2. Obtaining the velocity components in the pressure coordinate system:

Using the material derivative we can relate the vertical velocity components and I will describe below how to do that.

Start with two coordinate systems $(x, y, z, t)$ and $(x, y, p, t)$ with vertical coordinates $z = z(t, x, y, p)$ and $p = p(t, x, y, z)$. A derivative of some variable $A$ with respect to some other variable $c$ (which can be $x$, $y$ or $t$) in one system is related to the other as follows:

\begin{equation} \left( \frac{\partial A}{\partial c} \right)_z = \left( \frac{\partial A}{\partial c} \right)_p + \frac{\partial A}{\partial p}\left( \frac{\partial p}{\partial c} \right)_z. \end{equation} For the vertical coordinates it holds that \begin{equation} \frac{\partial A}{\partial p} = \frac{\partial A}{\partial z} \frac{\partial z}{\partial p}, \end{equation} and thus, we find \begin{equation} \left( \frac{\partial A}{\partial c} \right)_z = \left( \frac{\partial A}{\partial c} \right)_p + \frac{\partial A}{\partial z} \frac{\partial z}{\partial p}\left( \frac{\partial p}{\partial c} \right)_z. \end{equation}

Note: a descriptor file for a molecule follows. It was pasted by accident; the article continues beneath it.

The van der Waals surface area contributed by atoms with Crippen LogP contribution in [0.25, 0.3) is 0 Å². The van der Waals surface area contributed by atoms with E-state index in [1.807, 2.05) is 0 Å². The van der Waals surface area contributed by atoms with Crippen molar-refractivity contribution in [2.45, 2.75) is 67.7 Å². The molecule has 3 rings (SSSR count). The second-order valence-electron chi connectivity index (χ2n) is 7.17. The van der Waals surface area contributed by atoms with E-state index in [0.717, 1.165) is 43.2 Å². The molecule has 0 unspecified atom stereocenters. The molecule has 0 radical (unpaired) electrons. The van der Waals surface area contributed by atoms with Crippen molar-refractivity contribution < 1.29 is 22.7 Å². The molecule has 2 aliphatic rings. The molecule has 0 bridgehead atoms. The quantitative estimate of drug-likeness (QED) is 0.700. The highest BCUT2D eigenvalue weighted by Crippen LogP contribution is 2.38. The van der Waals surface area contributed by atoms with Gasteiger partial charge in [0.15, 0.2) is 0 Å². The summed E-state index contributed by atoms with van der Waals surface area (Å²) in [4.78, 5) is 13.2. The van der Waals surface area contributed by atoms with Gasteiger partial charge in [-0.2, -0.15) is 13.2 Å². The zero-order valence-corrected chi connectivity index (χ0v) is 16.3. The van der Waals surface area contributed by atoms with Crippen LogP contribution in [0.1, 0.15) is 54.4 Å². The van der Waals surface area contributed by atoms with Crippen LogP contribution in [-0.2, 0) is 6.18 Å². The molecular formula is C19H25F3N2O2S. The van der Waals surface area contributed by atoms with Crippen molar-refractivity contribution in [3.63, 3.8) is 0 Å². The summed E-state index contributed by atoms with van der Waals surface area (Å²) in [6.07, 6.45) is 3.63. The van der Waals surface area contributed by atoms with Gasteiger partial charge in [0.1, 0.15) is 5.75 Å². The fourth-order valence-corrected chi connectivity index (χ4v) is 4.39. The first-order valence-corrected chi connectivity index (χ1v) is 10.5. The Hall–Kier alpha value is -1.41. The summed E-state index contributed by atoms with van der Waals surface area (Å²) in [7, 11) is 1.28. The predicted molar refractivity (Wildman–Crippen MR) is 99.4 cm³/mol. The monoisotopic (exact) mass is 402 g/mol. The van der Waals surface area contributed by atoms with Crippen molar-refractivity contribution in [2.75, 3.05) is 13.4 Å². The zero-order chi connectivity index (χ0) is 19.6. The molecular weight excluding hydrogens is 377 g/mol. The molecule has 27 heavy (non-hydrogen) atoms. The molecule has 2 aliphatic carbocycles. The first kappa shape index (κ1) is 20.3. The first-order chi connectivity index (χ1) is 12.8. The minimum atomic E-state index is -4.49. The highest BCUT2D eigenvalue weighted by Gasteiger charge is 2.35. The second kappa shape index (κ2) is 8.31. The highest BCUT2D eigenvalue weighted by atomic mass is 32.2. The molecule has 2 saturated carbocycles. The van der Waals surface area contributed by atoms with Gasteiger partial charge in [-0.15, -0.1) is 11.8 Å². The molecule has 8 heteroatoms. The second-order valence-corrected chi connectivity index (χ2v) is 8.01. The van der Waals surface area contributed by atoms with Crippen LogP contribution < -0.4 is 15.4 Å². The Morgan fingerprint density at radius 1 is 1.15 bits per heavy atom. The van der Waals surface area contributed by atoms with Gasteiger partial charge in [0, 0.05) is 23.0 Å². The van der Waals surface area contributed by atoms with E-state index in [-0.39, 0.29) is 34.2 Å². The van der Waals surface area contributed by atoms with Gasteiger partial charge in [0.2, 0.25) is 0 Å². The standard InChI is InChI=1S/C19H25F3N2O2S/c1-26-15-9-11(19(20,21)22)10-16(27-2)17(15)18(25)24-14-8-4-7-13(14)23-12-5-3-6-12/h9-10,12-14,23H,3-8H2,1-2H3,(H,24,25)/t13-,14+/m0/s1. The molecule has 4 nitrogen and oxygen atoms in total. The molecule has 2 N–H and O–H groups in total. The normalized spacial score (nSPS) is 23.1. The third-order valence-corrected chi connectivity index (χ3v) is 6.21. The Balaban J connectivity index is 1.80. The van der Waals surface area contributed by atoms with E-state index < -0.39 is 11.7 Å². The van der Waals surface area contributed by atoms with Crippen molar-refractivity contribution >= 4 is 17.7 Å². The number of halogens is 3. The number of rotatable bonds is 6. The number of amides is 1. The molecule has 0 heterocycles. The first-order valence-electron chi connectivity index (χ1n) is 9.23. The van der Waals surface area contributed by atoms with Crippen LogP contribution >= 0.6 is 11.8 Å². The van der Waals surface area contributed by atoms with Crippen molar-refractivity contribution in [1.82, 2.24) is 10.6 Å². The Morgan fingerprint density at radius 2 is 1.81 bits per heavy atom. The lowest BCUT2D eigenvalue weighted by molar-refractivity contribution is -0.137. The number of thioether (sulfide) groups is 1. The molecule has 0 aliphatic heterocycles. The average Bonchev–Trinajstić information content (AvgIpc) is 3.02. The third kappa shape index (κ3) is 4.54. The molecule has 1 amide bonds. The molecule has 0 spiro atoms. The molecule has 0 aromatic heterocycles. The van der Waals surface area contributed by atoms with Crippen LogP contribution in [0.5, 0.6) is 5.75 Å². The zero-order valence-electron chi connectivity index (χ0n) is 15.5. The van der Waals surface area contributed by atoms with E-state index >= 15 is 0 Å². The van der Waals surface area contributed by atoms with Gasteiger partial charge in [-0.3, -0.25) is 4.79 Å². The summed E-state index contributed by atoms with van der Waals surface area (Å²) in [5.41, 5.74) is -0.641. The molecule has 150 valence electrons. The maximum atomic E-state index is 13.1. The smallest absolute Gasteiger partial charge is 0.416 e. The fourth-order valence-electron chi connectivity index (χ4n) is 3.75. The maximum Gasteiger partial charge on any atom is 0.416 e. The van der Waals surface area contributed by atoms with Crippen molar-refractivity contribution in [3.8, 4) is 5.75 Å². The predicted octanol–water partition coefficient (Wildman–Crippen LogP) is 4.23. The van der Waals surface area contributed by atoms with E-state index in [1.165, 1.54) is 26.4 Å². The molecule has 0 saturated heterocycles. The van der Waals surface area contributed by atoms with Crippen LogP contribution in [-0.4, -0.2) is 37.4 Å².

With this the (2D) gradient reads: